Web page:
> packets be used only when other management and monitoring tools are
    > unavailable. Microsoft provides other management tools (w32tm, group
    > policy, event viewer, etc.), although they are barely sufficient.
    >
    > As far as I know, the reference implementation and its derivatives are
    > the *only* implementations supported by ntpq. Some of its functions
    > are even version-specific and not mentioned in any RFC, right?
    >
    > So asking you question the other way is just as valid: "Can any
    > implementation which fails to respond to "w32tm" commands be called
    > "decent"? Sounds silly.


    Thanks for your input, Ryan. I'm really thinking of the management
    environment, where you have a single monitor system checking on a host of
    different clients. I guess the "correct" approach there would be if all
    the clients responded to SNMP requests, rather than using a proprietary
    protocol. For the moment, though, I would want an NTP client which could
    be monitored by NTPQ (although only the offset is of routine interest to
    me).

    Cheers,
    David



  8. Re: Windows built-in SNTP/NTP clients

    "David J Taylor"
    wrote in
    message news:Nbvok.41764$E41.4596@text.news.virginmedia.co m...

    > [...] I guess the "correct" approach there would be if all the
    > clients responded to SNMP requests, rather than using a proprietary
    > protocol. ...


    It's stuck in my head that NTP has Assigned Numbers (MIBs? I'm
    not up to speed on SNMP) already, and SNMP capability could be
    added without too much trouble.

    I'm tying to see the catch - would this be for monitoring purposes
    only? There are many people who want to reconfigure on the fly; on
    the other hand there are probably even more people who only want
    to watch. And it might make sense for some high-end appliance
    manufacturer to develop, even.

    Groetjes,
    Maarten Wiltink



  9. Re: Windows built-in SNTP/NTP clients

    David,

    Neither does Windows implement the mode-6 protocol nor does it conform
    to the basic protocol. See the reference implementation documentation
    about Windows issues. Also see the alternative workaround in ntp_proto.c.

    As the author of rfc1305 I say you misquote me. The mode-6 control and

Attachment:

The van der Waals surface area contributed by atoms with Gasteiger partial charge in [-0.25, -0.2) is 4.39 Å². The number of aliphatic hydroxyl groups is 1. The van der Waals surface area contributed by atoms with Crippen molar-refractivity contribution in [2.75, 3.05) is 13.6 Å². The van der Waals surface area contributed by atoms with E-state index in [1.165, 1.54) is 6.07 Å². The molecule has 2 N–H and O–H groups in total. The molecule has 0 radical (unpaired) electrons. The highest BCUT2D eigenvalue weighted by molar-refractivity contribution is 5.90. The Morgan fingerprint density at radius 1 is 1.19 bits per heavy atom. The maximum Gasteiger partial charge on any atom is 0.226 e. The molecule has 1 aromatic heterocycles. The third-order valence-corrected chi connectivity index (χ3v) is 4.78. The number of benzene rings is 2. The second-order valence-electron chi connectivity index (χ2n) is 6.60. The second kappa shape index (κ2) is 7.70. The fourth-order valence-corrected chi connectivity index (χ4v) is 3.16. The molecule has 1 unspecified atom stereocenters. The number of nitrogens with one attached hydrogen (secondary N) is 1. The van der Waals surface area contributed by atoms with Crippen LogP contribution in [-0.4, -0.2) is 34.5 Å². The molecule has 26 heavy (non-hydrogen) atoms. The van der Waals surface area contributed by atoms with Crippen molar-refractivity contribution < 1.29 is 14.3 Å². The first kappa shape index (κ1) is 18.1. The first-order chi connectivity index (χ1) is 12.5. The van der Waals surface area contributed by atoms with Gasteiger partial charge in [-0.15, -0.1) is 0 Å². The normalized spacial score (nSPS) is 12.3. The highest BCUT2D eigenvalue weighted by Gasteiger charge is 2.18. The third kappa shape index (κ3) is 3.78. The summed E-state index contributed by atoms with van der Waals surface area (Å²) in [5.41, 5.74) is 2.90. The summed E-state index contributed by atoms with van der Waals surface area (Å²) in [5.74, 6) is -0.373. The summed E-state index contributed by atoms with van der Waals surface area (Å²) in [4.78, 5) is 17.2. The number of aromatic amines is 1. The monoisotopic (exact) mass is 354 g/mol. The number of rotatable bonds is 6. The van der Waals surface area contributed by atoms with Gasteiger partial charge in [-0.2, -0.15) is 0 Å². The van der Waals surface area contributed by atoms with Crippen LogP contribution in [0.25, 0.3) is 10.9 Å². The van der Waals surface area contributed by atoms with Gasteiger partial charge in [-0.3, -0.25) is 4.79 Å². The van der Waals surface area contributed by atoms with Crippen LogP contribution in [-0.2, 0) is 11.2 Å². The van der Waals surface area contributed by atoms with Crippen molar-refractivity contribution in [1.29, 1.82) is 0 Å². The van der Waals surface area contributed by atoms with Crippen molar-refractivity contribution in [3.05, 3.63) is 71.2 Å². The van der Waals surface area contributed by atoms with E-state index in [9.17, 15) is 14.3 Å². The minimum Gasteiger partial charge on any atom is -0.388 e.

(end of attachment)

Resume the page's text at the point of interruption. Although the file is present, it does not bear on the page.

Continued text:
monitoring protocol is an integral component of the specification; the
    mode-7 protocol is intended as propietary. In any case the mode-6
    protocol was defined and implmented well before SNMP.

    An NTP MIB has been implemented by some manufacturers and another
    proposed by the NTP working group, but neither is supported by the
    reference implementation. Either MIB might be appropriate for management
    purposes, but for complete monitoring and performance evalutation the
    limitations of current SNMP clients make the mode-6 protocol necessary.

    Dave

    David J Taylor wrote:
    > Ryan Malayter wrote:
    >
    >>On Tue, Aug 12, 2008 at 2:21 AM, David J Taylor
    >> wrote:
    >>
    >>
    >>>I just checked Vista (Home Premium) and the built-in NTP does not
    >>>respond to NTPQ requests. Does the one in Windows 2003 or 2008?
    >>>Can any implementation which fails to respond to NTPQ commands be
    >>>called "decent"?
    >>>

    >>
    >>NTP mode 6 packets are an OPTIONAL part of the NTP specification in
    >>RFC-1305, and RFC-1305 even goes so far as to suggest that mode 6
    >>packets be used only when other management and monitoring tools are
    >>unavailable. Microsoft provides other management tools (w32tm, group
    >>policy, event viewer, etc.), although they are barely sufficient.
    >>
    >>As far as I know, the reference implementation and its derivatives are
    >>the *only* implementations supported by ntpq. Some of its functions
    >>are even version-specific and not mentioned in any RFC, right?
    >>
    >>So asking you question the other way is just as valid: "Can any
    >>implementation which fails to respond to "w32tm" commands be called
    >>"decent"? Sounds silly.

    >
    >
    > Thanks for your input, Ryan. I'm really thinking of the management
    > environment, where you have a single monitor system checking on a host of
    > different clients. I guess the "correct" approach there would be if all
    > the clients responded to SNMP requests, rather than using a proprietary
    > protocol. For the moment, though, I would want an NTP client which could
    > be monitored by NTPQ (although only the offset is of routine interest to
    > me).
    >
    > Cheers,
    > David
    >
    >


  10. Re: Windows built-in SNTP/NTP clients

    David L. Mills wrote:
    > David,
    >
    > Neither does Windows implement the mode-6 protocol nor does it conform
    > to the basic protocol. See the reference implementation documentation
    > about Windows issues. Also see the alternative workaround in
    > ntp_proto.c.
    > As the author of rfc1305 I say you misquote me. The mode-6 control and
    > monitoring protocol is an integral component of the specification; the
    > mode-7 protocol is intended as propietary. In any case the mode-6
    > protocol was defined and implmented well before SNMP.
    >
    > An NTP MIB has been implemented by some manufacturers and another
    > proposed by the NTP working group, but neither is supported by the
    > reference implementation. Either MIB might be appropriate for
    > management purposes, but for complete monitoring and performance
    > evalutation the limitations of current SNMP clients make the mode-6